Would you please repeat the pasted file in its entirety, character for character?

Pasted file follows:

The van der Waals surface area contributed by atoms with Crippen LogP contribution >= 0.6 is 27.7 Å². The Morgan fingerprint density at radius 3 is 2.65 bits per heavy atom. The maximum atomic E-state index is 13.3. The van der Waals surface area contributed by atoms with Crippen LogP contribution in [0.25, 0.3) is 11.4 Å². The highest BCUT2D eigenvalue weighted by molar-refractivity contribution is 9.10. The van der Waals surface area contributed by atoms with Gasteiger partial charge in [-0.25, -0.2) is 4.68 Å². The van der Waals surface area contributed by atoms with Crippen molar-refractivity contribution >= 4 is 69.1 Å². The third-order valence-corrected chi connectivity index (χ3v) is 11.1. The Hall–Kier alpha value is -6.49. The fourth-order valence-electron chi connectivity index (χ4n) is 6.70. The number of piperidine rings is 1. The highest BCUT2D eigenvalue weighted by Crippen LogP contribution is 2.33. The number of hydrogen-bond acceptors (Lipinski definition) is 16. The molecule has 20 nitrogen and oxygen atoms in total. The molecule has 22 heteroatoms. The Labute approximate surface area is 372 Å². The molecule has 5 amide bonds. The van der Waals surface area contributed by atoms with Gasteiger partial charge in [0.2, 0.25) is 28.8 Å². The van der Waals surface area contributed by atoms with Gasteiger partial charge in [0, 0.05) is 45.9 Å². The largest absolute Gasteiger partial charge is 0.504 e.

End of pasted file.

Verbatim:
The van der Waals surface area contributed by atoms with Crippen LogP contribution >= 0.6 is 27.7 Å². The Morgan fingerprint density at radius 3 is 2.65 bits per heavy atom. The maximum atomic E-state index is 13.3. The van der Waals surface area contributed by atoms with Crippen LogP contribution in [0.25, 0.3) is 11.4 Å². The highest BCUT2D eigenvalue weighted by molar-refractivity contribution is 9.10. The van der Waals surface area contributed by atoms with Gasteiger partial charge in [-0.25, -0.2) is 4.68 Å². The van der Waals surface area contributed by atoms with Crippen molar-refractivity contribution >= 4 is 69.1 Å². The third-order valence-corrected chi connectivity index (χ3v) is 11.1. The Hall–Kier alpha value is -6.49. The fourth-order valence-electron chi connectivity index (χ4n) is 6.70. The number of piperidine rings is 1. The highest BCUT2D eigenvalue weighted by Crippen LogP contribution is 2.33. The number of hydrogen-bond acceptors (Lipinski definition) is 16. The molecule has 20 nitrogen and oxygen atoms in total. The molecule has 22 heteroatoms. The Labute approximate surface area is 372 Å². The molecule has 5 amide bonds. The van der Waals surface area contributed by atoms with Gasteiger partial charge in [0.2, 0.25) is 28.8 Å². The van der Waals surface area contributed by atoms with Gasteiger partial charge in [0, 0.05) is 45.9 Å². The largest absolute Gasteiger partial charge is 0.504 e.